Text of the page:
Sermon for Ash Wednesday Yr C, 25/02/2004
Based on Matt 6:1-6, 16-21
By Garth Wehrfritz-Hanson,
Pastor of Grace Lutheran Church, &
Chaplain of the Good Samaritan Society’s
South Ridge Village, Medicine Hat, Alberta
She had been a charter member of Trinity Church when it was founded just after World War II. She was an “original” and she was faithful. Every Sunday she sat in the same place, third pew on the right, just past the first large pillar. Generations of members of Trinity Church had grown accustomed to seeing her sit in that pew. Few knew her name, however. She didn’t mingle much and it didn’t seem like she wanted to be bothered much by small talk. So the folks just called her, “The Lady in Blue.” That’s because she almost always wore a blue dress to church. “The Lady in Blue” and her place in the pew had become part of the fabric of life at Trinity.
And then, one Sunday, her place was vacant. “The Lady in Blue” was nowhere to be seen. Everyone noticed, you couldn’t help it. There was just a kind of vacuum at Trinity Church that morning. The pastor announced from the pulpit that their “Lady in Blue,” whose name was actually Grace Givens, had passed away early that morning of a sudden heart attack. The funeral would be on Wednesday morning at 10 at Trinity.
Quite a few of the older members of the congregation gathered that Wednesday morning to pay their respects to this woman whom hardly anyone even knew by name. After the committal service many of them gathered back at the church for a light lunch. Grace Givens’ daughter had come back to town for the occasion. Her name was April Givens. April had spent the days prior to the funeral making arrangements for the burial service and going through her mother’s things. She got quite an education as she sorted through her mother’s belongings, diaries and financial affairs.
“So sorry about your mother’s passing,” Tom Warren said to April. “We hardly knew her, you know. But she was always in her place on Sunday morning.”
“Are you the Warrens whose son Frank had such a sickly spell some years back?” April Givens asked.
“Yes yes we are. Why do you ask?”
“Well,” said April, “I ran across your name and Frank’s name in mother’s prayer diary. For a long period of time it appears that Mom prayed for your family for an hour each day.”
“For us,” Tom replied with unbelief in his eyes. “I had no idea she even knew who we were.”
April Givens had many conversations like this the day of the funeral. When she met the Browns she told them that she had discovered that it was her mother who totally funded the scholarship the church gave for their son to get through college. “We had no idea,” said the Browns.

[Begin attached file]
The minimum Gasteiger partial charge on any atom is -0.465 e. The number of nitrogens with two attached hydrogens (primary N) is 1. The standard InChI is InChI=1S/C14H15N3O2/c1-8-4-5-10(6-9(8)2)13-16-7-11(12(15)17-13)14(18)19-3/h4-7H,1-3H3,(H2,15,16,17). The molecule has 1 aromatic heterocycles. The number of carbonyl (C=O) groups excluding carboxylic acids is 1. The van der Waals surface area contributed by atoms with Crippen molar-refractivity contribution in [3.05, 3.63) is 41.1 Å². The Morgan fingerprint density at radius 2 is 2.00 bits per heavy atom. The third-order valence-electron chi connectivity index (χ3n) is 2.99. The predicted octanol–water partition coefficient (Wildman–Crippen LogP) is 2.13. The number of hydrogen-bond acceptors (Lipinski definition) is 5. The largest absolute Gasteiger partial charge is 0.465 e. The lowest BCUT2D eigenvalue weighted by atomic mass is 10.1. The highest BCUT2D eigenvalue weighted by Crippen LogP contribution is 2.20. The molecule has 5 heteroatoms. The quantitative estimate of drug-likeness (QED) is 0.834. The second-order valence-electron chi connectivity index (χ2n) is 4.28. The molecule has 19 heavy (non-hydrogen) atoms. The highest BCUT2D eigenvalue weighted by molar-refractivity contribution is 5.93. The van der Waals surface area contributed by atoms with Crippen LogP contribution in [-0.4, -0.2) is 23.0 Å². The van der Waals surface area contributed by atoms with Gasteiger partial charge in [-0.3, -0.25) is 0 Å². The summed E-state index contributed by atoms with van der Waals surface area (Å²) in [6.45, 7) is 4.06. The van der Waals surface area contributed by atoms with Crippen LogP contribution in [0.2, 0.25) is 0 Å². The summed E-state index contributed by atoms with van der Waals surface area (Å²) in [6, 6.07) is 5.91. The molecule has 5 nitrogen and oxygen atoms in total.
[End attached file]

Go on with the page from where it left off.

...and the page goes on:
There were many more whom “The Lady in Blue” had prayed for and helped out through her years of membership at Trinity. April Givens revealed some of the secrets of Grace Givens’ life that day to the people of this congregation. Their responses all sounded about the same. “But I hardly knew her.” “How did she even know we had that need?” “Why would she do that for us?” “I didn’t even know her name.”
The people of Trinity Church were dumbfounded to discover all the myriads of ways that their “Lady in Blue” had served their needs through the years. It was astonishing. It was the best kept secret in Trinity Church. The dedication of “The Lady in Blue” was a secret on earth; it was not, of course, a secret in heaven. 1
In today’s gospel, Jesus gives us all a very serious warning against false, ostentatious piety. He knew that human nature, in its sinful state, always wants to show off; to be recognised and praised by others; to feel important; to be superior. Jesus is warning us against making a parade out of our almsgiving, praying and fasting in order to become the centre of attention. He is emphasising that self-glorification or self-promotion is not the right motive for almsgiving, praying and fasting.
The disciplines of almsgiving, prayer and fasting—when done with the right motives—will help our faith to mature and grow. Such motives are, Jesus says, because we can’t help ourselves; in response to what God in Christ has done for us; we will certainly want to respond in loving ways to care for the needs of others—but, following the example of Grace Givens, we shall do them without being ostentatious; without seeking self-aggrandisement.
These disciplines of almsgiving, prayer and fasting are a necessary part of life for Christians, even though they certainly are not popular. Just as a musician needs the discipline of practice to play or sing well—so we need these disciplines to grow and mature in our faith. With the right motives, almsgiving, prayer and fasting can help us grow closer to our Saviour. They can also help us appreciate more the suffering and death of Christ. Ash Wednesday, then, is really an invitation to begin once again at the beginning of our faith journey; to deny ourselves, take up our cross and follow Jesus; to die to sin, self-centredness, pride, false piety and a thousand other things; which prevent us from faithfully serving our God and Saviour. May we accept this invitation of the Christ, and journey with him to the cross. For it is through his suffering dying and death on that cross that we are given the gift of life. Amen.
1 Cited from: Richard A. Jensen, “The Lady In Blue,” in 56 Lectionary Stories For Preaching (Lima, OH: The CSS Publishing Co., Ltd., 1993), pp. 37-38.